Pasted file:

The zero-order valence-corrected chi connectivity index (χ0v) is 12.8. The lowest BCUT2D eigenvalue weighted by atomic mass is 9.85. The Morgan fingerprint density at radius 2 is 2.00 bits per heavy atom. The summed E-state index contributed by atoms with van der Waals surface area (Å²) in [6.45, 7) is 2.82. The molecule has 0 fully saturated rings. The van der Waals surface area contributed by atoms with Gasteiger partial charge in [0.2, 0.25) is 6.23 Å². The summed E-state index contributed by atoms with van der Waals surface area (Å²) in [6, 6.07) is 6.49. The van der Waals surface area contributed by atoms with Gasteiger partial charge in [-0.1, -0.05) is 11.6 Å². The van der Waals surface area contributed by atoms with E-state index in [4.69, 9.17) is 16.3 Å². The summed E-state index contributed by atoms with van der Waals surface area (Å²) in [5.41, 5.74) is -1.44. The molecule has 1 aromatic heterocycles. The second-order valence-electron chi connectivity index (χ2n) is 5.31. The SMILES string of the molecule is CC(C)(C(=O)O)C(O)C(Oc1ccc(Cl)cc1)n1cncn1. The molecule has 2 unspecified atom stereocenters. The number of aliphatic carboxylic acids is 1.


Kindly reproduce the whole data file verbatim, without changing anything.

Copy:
The zero-order valence-corrected chi connectivity index (χ0v) is 12.8. The lowest BCUT2D eigenvalue weighted by atomic mass is 9.85. The Morgan fingerprint density at radius 2 is 2.00 bits per heavy atom. The summed E-state index contributed by atoms with van der Waals surface area (Å²) in [6.45, 7) is 2.82. The molecule has 0 fully saturated rings. The van der Waals surface area contributed by atoms with Gasteiger partial charge in [0.2, 0.25) is 6.23 Å². The summed E-state index contributed by atoms with van der Waals surface area (Å²) in [6, 6.07) is 6.49. The van der Waals surface area contributed by atoms with Gasteiger partial charge in [-0.1, -0.05) is 11.6 Å². The van der Waals surface area contributed by atoms with E-state index in [4.69, 9.17) is 16.3 Å². The summed E-state index contributed by atoms with van der Waals surface area (Å²) in [5.41, 5.74) is -1.44. The molecule has 1 aromatic heterocycles. The second-order valence-electron chi connectivity index (χ2n) is 5.31. The SMILES string of the molecule is CC(C)(C(=O)O)C(O)C(Oc1ccc(Cl)cc1)n1cncn1. The molecule has 2 unspecified atom stereocenters. The number of aliphatic carboxylic acids is 1.